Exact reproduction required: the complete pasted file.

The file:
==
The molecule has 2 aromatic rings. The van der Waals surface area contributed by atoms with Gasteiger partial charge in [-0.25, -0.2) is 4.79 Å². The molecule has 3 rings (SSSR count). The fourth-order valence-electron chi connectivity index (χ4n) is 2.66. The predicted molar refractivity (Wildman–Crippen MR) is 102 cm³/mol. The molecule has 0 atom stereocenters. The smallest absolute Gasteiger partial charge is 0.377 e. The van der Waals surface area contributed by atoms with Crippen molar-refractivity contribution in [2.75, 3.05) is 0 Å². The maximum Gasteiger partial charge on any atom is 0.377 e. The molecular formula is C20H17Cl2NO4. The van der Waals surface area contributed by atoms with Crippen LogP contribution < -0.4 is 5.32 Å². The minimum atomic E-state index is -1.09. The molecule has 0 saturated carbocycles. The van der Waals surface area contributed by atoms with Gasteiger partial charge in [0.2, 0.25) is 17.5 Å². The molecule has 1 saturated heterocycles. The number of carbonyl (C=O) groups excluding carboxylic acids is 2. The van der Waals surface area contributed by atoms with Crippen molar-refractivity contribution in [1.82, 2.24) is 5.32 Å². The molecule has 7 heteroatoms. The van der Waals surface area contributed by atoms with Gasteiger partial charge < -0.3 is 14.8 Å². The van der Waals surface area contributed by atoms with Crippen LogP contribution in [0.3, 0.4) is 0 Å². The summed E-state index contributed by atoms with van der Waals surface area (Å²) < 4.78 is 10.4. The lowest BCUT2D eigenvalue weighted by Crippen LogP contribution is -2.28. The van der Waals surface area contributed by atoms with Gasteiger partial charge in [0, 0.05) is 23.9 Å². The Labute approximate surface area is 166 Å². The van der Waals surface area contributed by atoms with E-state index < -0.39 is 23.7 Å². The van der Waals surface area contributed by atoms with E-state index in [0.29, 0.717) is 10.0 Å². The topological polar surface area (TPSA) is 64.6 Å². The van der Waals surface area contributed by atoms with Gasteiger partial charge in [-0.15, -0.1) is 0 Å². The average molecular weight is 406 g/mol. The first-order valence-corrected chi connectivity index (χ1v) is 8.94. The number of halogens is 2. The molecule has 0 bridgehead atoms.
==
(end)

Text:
The molecule has 2 aromatic rings. The van der Waals surface area contributed by atoms with Gasteiger partial charge in [-0.25, -0.2) is 4.79 Å². The molecule has 3 rings (SSSR count). The fourth-order valence-electron chi connectivity index (χ4n) is 2.66. The predicted molar refractivity (Wildman–Crippen MR) is 102 cm³/mol. The molecule has 0 atom stereocenters. The smallest absolute Gasteiger partial charge is 0.377 e. The van der Waals surface area contributed by atoms with Crippen molar-refractivity contribution in [2.75, 3.05) is 0 Å². The maximum Gasteiger partial charge on any atom is 0.377 e. The molecular formula is C20H17Cl2NO4. The van der Waals surface area contributed by atoms with Crippen LogP contribution < -0.4 is 5.32 Å². The minimum atomic E-state index is -1.09. The molecule has 0 saturated carbocycles. The van der Waals surface area contributed by atoms with Gasteiger partial charge in [0.2, 0.25) is 17.5 Å². The molecule has 1 saturated heterocycles. The number of carbonyl (C=O) groups excluding carboxylic acids is 2. The van der Waals surface area contributed by atoms with Crippen molar-refractivity contribution in [1.82, 2.24) is 5.32 Å². The molecule has 7 heteroatoms. The van der Waals surface area contributed by atoms with Gasteiger partial charge < -0.3 is 14.8 Å². The van der Waals surface area contributed by atoms with Crippen LogP contribution in [0.3, 0.4) is 0 Å². The summed E-state index contributed by atoms with van der Waals surface area (Å²) < 4.78 is 10.4. The lowest BCUT2D eigenvalue weighted by Crippen LogP contribution is -2.28. The van der Waals surface area contributed by atoms with Gasteiger partial charge in [0, 0.05) is 23.9 Å². The Labute approximate surface area is 166 Å². The van der Waals surface area contributed by atoms with E-state index < -0.39 is 23.7 Å². The van der Waals surface area contributed by atoms with E-state index in [0.29, 0.717) is 10.0 Å². The topological polar surface area (TPSA) is 64.6 Å². The van der Waals surface area contributed by atoms with Gasteiger partial charge in [-0.15, -0.1) is 0 Å². The average molecular weight is 406 g/mol. The first-order valence-corrected chi connectivity index (χ1v) is 8.94. The number of halogens is 2. The molecule has 0 bridgehead atoms.